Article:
Space travel affects the way the brain works

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Scientists at the Universities of Antwerp and Liège in Belgium have discovered how the human brain changes and adapts to weightlessness after 6 months in space. Some of these changes proved to be lasting – even eight months after returning to Earth. A related paper was recently published in Communication Biology.

Rapha Liégeois, a Belgian who is about to become the third in space, believes the study is important to “prepare for long-term missions for a new generation of astronauts.”

A child learning not to drop a cup on the floor, or a tennis player predicting the path of an incoming ball and hitting it accurately, are examples of brains combined with the laws of gravity to optimize normal functioning on Earth. Astronauts traveling to space are in weightlessness, and the brain’s rules about gravity no longer apply.

With the assistance of ESA, the University of Antwerp leads a scientific project called “BRAIN-DTI”. The magnetic resonance imaging (MRI) data used in the study was collected before and after 14 astronauts flew a six-month space mission to the International Space Station.

Using a special MRI technique, the researchers collected brain data from astronauts at rest without requiring them to perform specific tasks. This resting functional MRI technique allows researchers to study the brain’s “default” state and find out whether that state changes after a long period of spaceflight.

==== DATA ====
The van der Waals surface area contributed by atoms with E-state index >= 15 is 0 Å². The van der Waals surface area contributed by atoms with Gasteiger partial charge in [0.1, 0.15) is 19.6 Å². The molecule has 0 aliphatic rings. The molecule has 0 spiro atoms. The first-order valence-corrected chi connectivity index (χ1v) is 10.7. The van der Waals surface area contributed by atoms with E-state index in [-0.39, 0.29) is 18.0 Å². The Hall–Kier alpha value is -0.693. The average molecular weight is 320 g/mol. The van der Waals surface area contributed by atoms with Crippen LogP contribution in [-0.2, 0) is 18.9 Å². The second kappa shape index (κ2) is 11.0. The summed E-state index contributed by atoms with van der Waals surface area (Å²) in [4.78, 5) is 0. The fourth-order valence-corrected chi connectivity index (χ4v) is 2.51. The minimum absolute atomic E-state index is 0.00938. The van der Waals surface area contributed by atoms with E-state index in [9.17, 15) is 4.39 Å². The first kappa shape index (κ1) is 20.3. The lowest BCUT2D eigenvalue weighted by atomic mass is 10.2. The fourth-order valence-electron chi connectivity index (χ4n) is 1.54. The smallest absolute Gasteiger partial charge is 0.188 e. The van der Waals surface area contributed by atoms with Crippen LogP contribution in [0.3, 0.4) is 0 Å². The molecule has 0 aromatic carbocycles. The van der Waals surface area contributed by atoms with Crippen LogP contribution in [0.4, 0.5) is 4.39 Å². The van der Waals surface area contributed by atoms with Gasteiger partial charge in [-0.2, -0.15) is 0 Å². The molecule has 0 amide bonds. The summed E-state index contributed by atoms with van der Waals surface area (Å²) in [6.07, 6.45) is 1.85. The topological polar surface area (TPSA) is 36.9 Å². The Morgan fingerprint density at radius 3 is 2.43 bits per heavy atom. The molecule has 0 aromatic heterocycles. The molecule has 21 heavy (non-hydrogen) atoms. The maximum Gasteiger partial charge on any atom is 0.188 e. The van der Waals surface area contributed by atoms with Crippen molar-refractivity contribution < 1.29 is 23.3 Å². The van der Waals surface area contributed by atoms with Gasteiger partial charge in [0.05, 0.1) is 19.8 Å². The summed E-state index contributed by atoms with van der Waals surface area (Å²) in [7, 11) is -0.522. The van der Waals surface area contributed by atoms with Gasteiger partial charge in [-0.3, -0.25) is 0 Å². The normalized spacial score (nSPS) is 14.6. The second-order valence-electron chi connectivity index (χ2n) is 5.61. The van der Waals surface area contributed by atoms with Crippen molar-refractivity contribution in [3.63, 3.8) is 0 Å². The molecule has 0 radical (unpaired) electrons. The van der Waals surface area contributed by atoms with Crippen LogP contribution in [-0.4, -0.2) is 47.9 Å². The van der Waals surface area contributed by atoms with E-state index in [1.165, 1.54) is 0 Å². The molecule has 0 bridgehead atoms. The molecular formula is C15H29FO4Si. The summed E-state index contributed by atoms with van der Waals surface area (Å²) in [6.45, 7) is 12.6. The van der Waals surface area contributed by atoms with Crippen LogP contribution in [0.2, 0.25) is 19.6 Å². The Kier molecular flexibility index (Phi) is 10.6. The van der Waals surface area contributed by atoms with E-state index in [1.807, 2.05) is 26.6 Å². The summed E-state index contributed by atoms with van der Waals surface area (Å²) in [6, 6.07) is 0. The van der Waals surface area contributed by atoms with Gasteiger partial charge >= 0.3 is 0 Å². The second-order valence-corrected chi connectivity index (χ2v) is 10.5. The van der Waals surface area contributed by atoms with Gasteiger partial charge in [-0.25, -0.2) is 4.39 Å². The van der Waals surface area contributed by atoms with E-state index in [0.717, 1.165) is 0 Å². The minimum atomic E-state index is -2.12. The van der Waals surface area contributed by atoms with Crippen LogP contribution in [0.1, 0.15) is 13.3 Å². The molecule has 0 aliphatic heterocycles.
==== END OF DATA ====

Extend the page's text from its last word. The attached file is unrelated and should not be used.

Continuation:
In collaboration with the University of Liège, researchers analyzed activity in the brain’s resting state, revealing how functional connectivity changes in specific regions. Functional connectivity is a sign of how activity in some areas of the brain relates to activity in other areas.

Corresponding author Steven Jillings, of the University of Antwerp, said: “We found that after spaceflight, the functional connectivity of brain regions that support the integration of different types of information changes, rather than processing only one type of information at a time, such as visual, auditory or motor information. ”

“During the 8 months of returning to Earth, some of these changed modes of connectivity were retained. At the same time, some changes in the brain returned to pre-mission functional levels. One of the authors of the paper, Floris Wuyts of the University of Antwerp, said.

Both changes are reasonable. Persistent changes in brain connectivity may indicate a learning effect, while transient changes may indicate a more drastic adaptation to changes in gravity.

“Understanding the physiological and behavioral changes triggered by weightlessness is key to planning human space exploration. Using neuroimaging to map changes in brain function is an important step in preparing a new generation of astronauts for long-term missions. Liégeois said. (Source: Wang Fang, China Science News)

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